Being able to look at a section of water and tie a nymph rig to effectively cover the water in a way that fish will eat your fly is part science and part art that takes a lot of experience to master. A major reason that nymphing is such an effective method to catch fish on a fly rod is having the ability to present your fly in the area that most of the fish are eating, at most of the time.
Since fish eat on the bottom most of the time, nymph rigs that drift flies near the bottom tend to catch more fish. Experienced anglers have a knack for tying rigs that allow flies to drift near the bottom. Too much weight and you’re stuck on the bottom for that cast, but not enough weight and the flies don’t spend enough time on the bottom where the fish are.
The amount of weight is one variable often considered, for obvious reasons. However, another variable that determines how deep a nymph rig will drift is how the amount of weight is distributed on the line. Weight placement on two nymph rigs can be an overlooked variable that experienced anglers will consider when making depth adjustments to catch more fish.
So where do you place the weight on a two nymph rig? Well…
Above the Two Flies
I find myself putting weight above the flies most often, especially because a lot of the nymphs I fish usually have some form of weight incorporated in them. For example, bead head nymphs or lead wire underbodies. Adding weight to the two nymph rig above the flies works well when you want to get the flies rolling along the bottom in medium to slow currents with average depths. This can be very effective, and matches very well to many of our water types on Spruce Creek and Yellow Creek.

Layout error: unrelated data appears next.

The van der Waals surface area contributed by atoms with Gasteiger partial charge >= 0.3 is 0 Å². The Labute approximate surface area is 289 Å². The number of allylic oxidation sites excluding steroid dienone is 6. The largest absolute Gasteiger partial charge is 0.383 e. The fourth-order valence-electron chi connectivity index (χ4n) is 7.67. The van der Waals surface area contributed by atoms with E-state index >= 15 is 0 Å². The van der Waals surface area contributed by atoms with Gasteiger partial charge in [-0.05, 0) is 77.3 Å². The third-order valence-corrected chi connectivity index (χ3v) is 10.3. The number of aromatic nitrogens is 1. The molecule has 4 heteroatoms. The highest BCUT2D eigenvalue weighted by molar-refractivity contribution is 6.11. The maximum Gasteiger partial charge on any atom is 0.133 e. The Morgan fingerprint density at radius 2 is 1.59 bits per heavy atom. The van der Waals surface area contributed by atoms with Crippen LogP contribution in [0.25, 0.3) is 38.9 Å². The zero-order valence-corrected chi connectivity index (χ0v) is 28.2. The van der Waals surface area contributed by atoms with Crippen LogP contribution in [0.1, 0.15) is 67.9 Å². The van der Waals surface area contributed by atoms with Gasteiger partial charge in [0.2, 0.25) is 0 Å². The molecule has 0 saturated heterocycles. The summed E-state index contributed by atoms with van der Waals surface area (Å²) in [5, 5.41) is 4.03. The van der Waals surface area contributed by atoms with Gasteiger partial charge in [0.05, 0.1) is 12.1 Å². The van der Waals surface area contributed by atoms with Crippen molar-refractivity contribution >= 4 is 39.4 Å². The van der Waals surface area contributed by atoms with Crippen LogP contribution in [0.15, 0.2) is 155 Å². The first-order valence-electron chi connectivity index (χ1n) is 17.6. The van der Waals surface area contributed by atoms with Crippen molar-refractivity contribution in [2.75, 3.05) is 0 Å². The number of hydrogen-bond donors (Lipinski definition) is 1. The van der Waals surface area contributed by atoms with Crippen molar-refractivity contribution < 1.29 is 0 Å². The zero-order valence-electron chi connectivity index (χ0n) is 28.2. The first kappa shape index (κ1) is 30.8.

Between the Two Flies
When fishing a deep, fast current where getting flies down to the bottom immediately is vital, placing weight between a two nymph rig can help get them down to the fish quickly. However, it’s important to note that I tend to avoid weight placed in the middle of two fly nymph rigs if possible due to it having a tendency to create extra tangles. For me, adding weight between the flies is usually a situational adjustment when fishing fast deep riffles, pocket water, or drastic depth changes. Penns Creek, even though it’s a smaller stream, has drastic depth changes that bode well for adding extra weight between the flies.
Above and Between the Two Flies
A little weight above the flies, and a little weight between the flies. This can be a great way to tie rigs to cover water with a variety of depths and current speeds. For example, this can be a great way to tie nymph rigs for fishing on the Little Juniata River with its bigger character and larger variety of water types. Also, if you are fishing with nymphs that do not have weight incorporated in them, or flies that are buoyant (eggs, soft hackles, etc) a little bit of weight above and between the flies can be helpful to achieve the correct depth with both nymphs.
So how should you place weight on nymph rigs? Well, truthfully, sometimes put weight above the flies, sometimes below the flies, and other times both. If you are spending a day on the water with a guide, paying attention to how much and where the weight is placed on the rig can be a great learning tool. Weight placement is situational, but hopefully a little insight into each of these three methods will help you choose the correct way to rig depending on the water you are fishing. Good luck!